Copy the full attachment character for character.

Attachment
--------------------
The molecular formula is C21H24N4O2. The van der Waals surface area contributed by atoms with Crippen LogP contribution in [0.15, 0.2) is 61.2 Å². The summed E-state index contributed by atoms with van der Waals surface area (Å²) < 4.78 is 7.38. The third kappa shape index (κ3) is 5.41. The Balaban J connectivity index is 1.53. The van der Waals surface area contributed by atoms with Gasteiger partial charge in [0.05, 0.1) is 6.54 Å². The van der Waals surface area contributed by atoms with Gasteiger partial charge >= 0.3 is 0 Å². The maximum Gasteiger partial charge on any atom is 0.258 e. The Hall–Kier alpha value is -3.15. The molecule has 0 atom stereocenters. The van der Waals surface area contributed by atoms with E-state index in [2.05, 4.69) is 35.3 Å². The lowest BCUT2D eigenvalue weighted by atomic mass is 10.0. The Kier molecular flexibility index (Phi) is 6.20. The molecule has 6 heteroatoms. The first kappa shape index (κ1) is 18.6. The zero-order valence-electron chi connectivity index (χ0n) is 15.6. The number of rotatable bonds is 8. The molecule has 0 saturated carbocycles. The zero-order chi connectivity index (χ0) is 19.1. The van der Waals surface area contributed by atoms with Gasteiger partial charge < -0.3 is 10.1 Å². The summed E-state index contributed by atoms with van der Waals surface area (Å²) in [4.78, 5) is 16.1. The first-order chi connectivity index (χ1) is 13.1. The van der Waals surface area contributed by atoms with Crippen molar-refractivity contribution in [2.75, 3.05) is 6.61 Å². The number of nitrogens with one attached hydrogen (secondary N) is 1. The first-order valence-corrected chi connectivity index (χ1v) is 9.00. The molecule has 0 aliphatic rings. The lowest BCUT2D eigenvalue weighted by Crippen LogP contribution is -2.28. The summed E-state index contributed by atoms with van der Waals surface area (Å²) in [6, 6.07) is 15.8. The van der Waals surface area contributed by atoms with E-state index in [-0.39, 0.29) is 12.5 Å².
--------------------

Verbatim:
The molecular formula is C21H24N4O2. The van der Waals surface area contributed by atoms with Crippen LogP contribution in [0.15, 0.2) is 61.2 Å². The summed E-state index contributed by atoms with van der Waals surface area (Å²) < 4.78 is 7.38. The third kappa shape index (κ3) is 5.41. The Balaban J connectivity index is 1.53. The van der Waals surface area contributed by atoms with Gasteiger partial charge in [0.05, 0.1) is 6.54 Å². The van der Waals surface area contributed by atoms with Gasteiger partial charge >= 0.3 is 0 Å². The maximum Gasteiger partial charge on any atom is 0.258 e. The Hall–Kier alpha value is -3.15. The molecule has 0 atom stereocenters. The van der Waals surface area contributed by atoms with E-state index in [2.05, 4.69) is 35.3 Å². The lowest BCUT2D eigenvalue weighted by atomic mass is 10.0. The Kier molecular flexibility index (Phi) is 6.20. The molecule has 6 heteroatoms. The first kappa shape index (κ1) is 18.6. The zero-order valence-electron chi connectivity index (χ0n) is 15.6. The number of rotatable bonds is 8. The molecule has 0 saturated carbocycles. The zero-order chi connectivity index (χ0) is 19.1. The van der Waals surface area contributed by atoms with Gasteiger partial charge < -0.3 is 10.1 Å². The summed E-state index contributed by atoms with van der Waals surface area (Å²) in [4.78, 5) is 16.1. The first-order chi connectivity index (χ1) is 13.1. The van der Waals surface area contributed by atoms with Crippen molar-refractivity contribution in [2.75, 3.05) is 6.61 Å². The number of nitrogens with one attached hydrogen (secondary N) is 1. The first-order valence-corrected chi connectivity index (χ1v) is 9.00. The molecule has 0 aliphatic rings. The lowest BCUT2D eigenvalue weighted by Crippen LogP contribution is -2.28. The summed E-state index contributed by atoms with van der Waals surface area (Å²) in [6, 6.07) is 15.8. The van der Waals surface area contributed by atoms with E-state index in [-0.39, 0.29) is 12.5 Å².